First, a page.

I was lucky to attend the Grace Hopper Celebration in Florida during the first week of October. A celebration of women in technologies, where Computer Science, STEM, and UX students join women from the industry for discussions, talks, career advice and interviews.
Here are my highlights and key learnings:
Who’s hiring (Internship time!)
Not all tech companies have a lot of user facing interfaces or are big enough to offer proper UX internships. Some are: Amazon, Tesla, Google, Apple, Airbnb, and (soon) Chan Zuckerberg Initiative. And most of these are recruiting now or in January — Don’t wait until late Spring, most opportunities come much earlier in the year. Here’s some advice.
Talks (What’s going on in tech?)
Biases in AI (Neelima Kumar — Oracle)
Everyone is biased. The goal is to be aware of our implicit biases and this is something we’re getting better and better at. The issue is that there is an impression that data and artificial intelligence are exempt of biases. But here’s the thing: Data is collected and labelled by humans before being used to train AI. This means AI generates biased output and amplifies human biases. There are several examples of blatantly racist or sexist AI results, sometimes cultivating class discrimination.
We know this is an issue, but i’s also a complex one: It’s hardly impossible to get “clean” data, decisions made by AI are not easily understood, the lack of diversity in the tech teams makes it difficult to catch biases earlier, taking away some of the biases will also have an impact on accuracy.
Here are some solutions:
Awareness of possible biases and design for inclusion and diversity.
Explainability of individual AI decisions and accountability
This is a problem, but it’s also an opportunity:
AI will change the world, but who will change AI? It’s in our hands.
Precision Agriculture (Jennifer Marsman — Microsoft)
Jennifer Marsman from Microsoft took us in on the pilot agriculture project her team has been working on for a few years. They are combining drones (taking photos of the fields), sensors (moisture), and weather (rain, wind, pollen) data to generate daily farming recommendations through machine learning.
They ran into important challenges and found ingenious solution to them:
Connectivity — It was costing a lot of money to send the data into the cloud and process it. And connectivity in remote areas where farms are located is often suboptimal or simply absent. The team asked for government permission to use TV white channels to sent data packets, which is almost free.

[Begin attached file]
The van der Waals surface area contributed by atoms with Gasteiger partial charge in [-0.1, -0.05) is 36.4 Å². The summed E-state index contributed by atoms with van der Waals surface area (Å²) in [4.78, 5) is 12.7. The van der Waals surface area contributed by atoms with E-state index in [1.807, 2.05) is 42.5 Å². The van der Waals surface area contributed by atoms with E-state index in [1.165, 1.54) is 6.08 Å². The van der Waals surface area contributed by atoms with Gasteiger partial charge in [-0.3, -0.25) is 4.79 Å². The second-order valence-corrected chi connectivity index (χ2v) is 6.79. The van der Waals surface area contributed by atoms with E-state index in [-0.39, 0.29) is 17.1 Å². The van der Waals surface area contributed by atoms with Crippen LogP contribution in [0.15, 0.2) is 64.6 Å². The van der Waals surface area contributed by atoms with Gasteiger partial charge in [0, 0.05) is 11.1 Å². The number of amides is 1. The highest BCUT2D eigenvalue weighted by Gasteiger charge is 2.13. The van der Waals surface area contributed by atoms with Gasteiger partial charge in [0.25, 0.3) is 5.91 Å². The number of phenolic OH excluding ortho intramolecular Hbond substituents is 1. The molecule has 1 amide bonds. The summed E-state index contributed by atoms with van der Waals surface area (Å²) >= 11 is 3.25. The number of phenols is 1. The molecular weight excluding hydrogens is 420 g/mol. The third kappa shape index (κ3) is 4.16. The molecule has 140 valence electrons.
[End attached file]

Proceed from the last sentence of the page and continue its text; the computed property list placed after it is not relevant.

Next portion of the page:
Drones capabilities— Drones are not easy to use and farmers should not be expected to be drone pilots.They created an auto pilot algorithm, and an app with a simple UI.
Drones Power Consumption and Battery Life — Even the most powerful drones don’t have more than 40 minutes of flight time on their battery. They leveraged wind’s direction for takeoff, and optimized flight paths.
Alternative Futures — How AI will shape our lives
This talk was more geared towards HCI and design, and suggested an interesting way to be critical of technology and our own designs.
We did a post-it workshop in the class, where we started with a product that would be powered by AI and surrounded it by positive and negative outcomes.
AI product: Meaningful conversations through AI.
What are the immediate positive and negative outcomes we can think of?
Negative: Isolation, addiction, reliance
Positive: Opening minds, therapy, insights and learning
From there, we went even further and for each of the post-it we had to create a positive and a negative outcome.
Positive: offering support to people who may not get it otherwise.
Negative: Might lead to only opening up to “machines”, and not people.
Each attendant picked a post-it of their choice, and sketched out a scenario for a positive outcome, and a scenario for a negative outcome, which would involve the same character.
This exercise made us realize the complexity and the unknown behind such technologies, and how much more thought needs to be put into them so we are aware of potential futures.
By HBOGO Head of Design — Atomic design is the methodology many product teams use in the industry to improve the relationship between engineering and design and to make design more efficient. It is simply a library of defined design elements to make your job easier and ensure consistency across the product and easier implementation. This is something you should expect to work with in many design jobs.
The speaker also mentioned the way the role of the designer has evolved and what companies are now looking for: the T-shaped designer (rather than just the ‘UX designer’)
Thanks for reading!